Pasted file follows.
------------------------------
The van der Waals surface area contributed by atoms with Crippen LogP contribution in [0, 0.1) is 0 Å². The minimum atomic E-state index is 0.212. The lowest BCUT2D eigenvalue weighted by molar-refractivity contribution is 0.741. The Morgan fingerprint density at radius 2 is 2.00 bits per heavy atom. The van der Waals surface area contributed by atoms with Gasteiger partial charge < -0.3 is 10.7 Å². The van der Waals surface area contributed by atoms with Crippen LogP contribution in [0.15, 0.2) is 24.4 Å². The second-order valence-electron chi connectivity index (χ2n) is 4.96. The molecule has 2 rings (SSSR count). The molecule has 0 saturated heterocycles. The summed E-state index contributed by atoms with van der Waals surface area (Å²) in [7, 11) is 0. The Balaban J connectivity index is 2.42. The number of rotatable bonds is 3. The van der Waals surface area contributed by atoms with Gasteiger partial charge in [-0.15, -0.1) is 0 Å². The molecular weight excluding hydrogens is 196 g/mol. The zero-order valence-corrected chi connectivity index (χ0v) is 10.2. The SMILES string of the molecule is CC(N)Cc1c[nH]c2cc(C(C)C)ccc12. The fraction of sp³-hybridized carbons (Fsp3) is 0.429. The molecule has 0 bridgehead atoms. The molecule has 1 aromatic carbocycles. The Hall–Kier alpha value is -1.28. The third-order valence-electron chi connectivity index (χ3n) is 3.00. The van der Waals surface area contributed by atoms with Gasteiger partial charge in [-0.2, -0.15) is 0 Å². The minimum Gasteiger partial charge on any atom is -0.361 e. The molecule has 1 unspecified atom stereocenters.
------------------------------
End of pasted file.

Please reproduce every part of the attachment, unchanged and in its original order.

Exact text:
The van der Waals surface area contributed by atoms with Crippen LogP contribution in [0, 0.1) is 0 Å². The minimum atomic E-state index is 0.212. The lowest BCUT2D eigenvalue weighted by molar-refractivity contribution is 0.741. The Morgan fingerprint density at radius 2 is 2.00 bits per heavy atom. The van der Waals surface area contributed by atoms with Gasteiger partial charge < -0.3 is 10.7 Å². The van der Waals surface area contributed by atoms with Crippen LogP contribution in [0.15, 0.2) is 24.4 Å². The second-order valence-electron chi connectivity index (χ2n) is 4.96. The molecule has 2 rings (SSSR count). The molecule has 0 saturated heterocycles. The summed E-state index contributed by atoms with van der Waals surface area (Å²) in [7, 11) is 0. The Balaban J connectivity index is 2.42. The number of rotatable bonds is 3. The van der Waals surface area contributed by atoms with Gasteiger partial charge in [-0.15, -0.1) is 0 Å². The molecular weight excluding hydrogens is 196 g/mol. The zero-order valence-corrected chi connectivity index (χ0v) is 10.2. The SMILES string of the molecule is CC(N)Cc1c[nH]c2cc(C(C)C)ccc12. The fraction of sp³-hybridized carbons (Fsp3) is 0.429. The molecule has 0 bridgehead atoms. The molecule has 1 aromatic carbocycles. The Hall–Kier alpha value is -1.28. The third-order valence-electron chi connectivity index (χ3n) is 3.00. The van der Waals surface area contributed by atoms with Gasteiger partial charge in [-0.2, -0.15) is 0 Å². The minimum Gasteiger partial charge on any atom is -0.361 e. The molecule has 1 unspecified atom stereocenters.